Hear male and female white-breasted nuthatches calling back and forth.

 

This small forest bird is common in all of the United States except for the central Great Plains and parts of the desert west. In New Mexico it can be seen year-round in all but the southeastern corner of the state, and is found primarily in winter in woodlands of the eastern plains. The white belly and cheeks contrast with the black cap and nape. The back is blue-gray and the feathers of the lower belly are rusty colored. The bill is long and stout and the head appears to be attached to the body without a neck.

White-breasted nuthatch. Photo by James Taulman.

The nuthatch forages on tree trunks and limbs, searching for insects under the bark during summer, as well as gleaning seeds and nuts in fall and winter. Surplus acorns and hickory nuts are stored in tree dens or under loose bark. They also visit bird feeders. Foraging behavior is fascinating to watch, as the birds quickly navigate around on the tops and bottoms of limbs, clinging upside-down with no problem. A common posture is head pointed downward on a tree trunk with the head angled upward for observation.

White-breasted nuthatches are found in deciduous and pine-hardwood forests, whereas the other nuthatch species, red-breasted, brown-headed, and pygmy nuthatches, prefer pine forests. I have seen both white-breasted and pygmy nuthatches

while hiking in the pine-hardwood forests in the Cibola National Forest. Nuthatches are normally secondary cavity nesters, depending upon another species to excavate tree dens or needing to find natural cavities. They have been known to occasionally excavate their own nest cavity. I have found nuthatches nesting in squirrel nest boxes which I put on trees while conducting flying squirrel population research. Nuthatches will also travel around in flocks of chickadees and titmice in winter. This flocking behavior may benefit the birds by providing additional eyes to detect the presence of predators.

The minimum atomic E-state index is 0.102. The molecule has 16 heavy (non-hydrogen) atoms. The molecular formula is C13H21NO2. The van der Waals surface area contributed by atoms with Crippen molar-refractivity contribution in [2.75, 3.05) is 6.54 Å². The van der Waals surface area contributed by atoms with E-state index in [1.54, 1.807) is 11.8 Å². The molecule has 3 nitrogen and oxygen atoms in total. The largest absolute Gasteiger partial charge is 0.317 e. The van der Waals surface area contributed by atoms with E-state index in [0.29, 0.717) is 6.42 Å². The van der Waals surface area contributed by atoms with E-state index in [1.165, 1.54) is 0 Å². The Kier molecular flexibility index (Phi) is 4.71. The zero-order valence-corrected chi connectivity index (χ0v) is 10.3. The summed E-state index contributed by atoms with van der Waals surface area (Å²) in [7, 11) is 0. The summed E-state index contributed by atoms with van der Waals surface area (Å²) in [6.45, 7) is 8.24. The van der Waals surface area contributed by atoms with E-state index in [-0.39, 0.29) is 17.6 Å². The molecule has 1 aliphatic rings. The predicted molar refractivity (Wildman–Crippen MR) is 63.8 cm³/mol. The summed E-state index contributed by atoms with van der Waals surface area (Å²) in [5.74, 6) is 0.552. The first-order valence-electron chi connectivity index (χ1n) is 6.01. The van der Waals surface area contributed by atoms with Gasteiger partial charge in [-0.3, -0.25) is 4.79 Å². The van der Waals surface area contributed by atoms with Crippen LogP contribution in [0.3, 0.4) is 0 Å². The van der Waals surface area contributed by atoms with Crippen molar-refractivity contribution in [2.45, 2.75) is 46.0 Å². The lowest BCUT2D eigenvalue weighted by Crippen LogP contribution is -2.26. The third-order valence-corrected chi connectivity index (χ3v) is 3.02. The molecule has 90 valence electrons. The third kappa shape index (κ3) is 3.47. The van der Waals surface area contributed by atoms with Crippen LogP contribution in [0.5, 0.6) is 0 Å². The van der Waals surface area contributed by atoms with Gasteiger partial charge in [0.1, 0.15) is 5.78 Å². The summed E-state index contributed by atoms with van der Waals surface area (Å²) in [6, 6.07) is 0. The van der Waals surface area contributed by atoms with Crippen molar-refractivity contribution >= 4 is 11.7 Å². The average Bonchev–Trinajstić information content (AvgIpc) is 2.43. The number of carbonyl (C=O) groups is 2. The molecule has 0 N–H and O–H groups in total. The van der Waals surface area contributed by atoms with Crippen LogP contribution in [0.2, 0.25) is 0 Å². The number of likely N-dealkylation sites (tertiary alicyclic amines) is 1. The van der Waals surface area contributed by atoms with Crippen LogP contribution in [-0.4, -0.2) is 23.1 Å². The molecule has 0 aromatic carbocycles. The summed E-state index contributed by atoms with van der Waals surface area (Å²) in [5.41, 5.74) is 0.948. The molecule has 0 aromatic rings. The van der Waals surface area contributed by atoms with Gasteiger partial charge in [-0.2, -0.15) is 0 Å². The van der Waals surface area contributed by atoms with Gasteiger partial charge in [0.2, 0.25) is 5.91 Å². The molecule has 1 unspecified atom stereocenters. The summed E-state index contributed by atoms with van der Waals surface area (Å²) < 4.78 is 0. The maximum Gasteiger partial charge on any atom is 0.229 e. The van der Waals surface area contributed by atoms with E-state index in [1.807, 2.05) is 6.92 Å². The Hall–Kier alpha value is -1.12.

White-breasted nuthatch. Photo by James Taulman.

White-breasted nuthatches are monogamous, and pairs stay together year-round and do not migrate. They forage together and you will normally see both birds in close proximity when one is spotted. Clutches contain from 5-9 eggs; the relatively large brood sizes are thought to compensate for the short expected life span of the nuthatch, which is 2-3 years. The female incubates the eggs for about two weeks and both parents feed the chicks for about three weeks until they are ready to fly. Hawks and owls prey on nuthatches as well as snakes, such as the rat snake, which climbs trees and raids bird nests. Eggs may also be taken by tree squirrels and woodpeckers. Adults may try to make the nest entrance less noticeable to predators by taking a piece of mammal hair or vegetation and rubbing that around the nest hole to camouflage the odors of the nest or smearing crushed insects on the bark, which is thought to repel squirrels.

With an estimated total population of some 10 million individuals, white-breasted nuthatches are considered a stable and unthreatened species.

Photos taken at Oak Flat recreation area in Cibola National Forest, near Tijeras, NM. Nikon P900 camera.

James Taulman is a semi-retired research wildlife biologist, having worked with the U.S. Forest Service research branch and taught zoology, ecology, and other courses in several university positions. He is currently living in the East Mountains, and explores natural areas observing native wildlife and conducting independent research projects.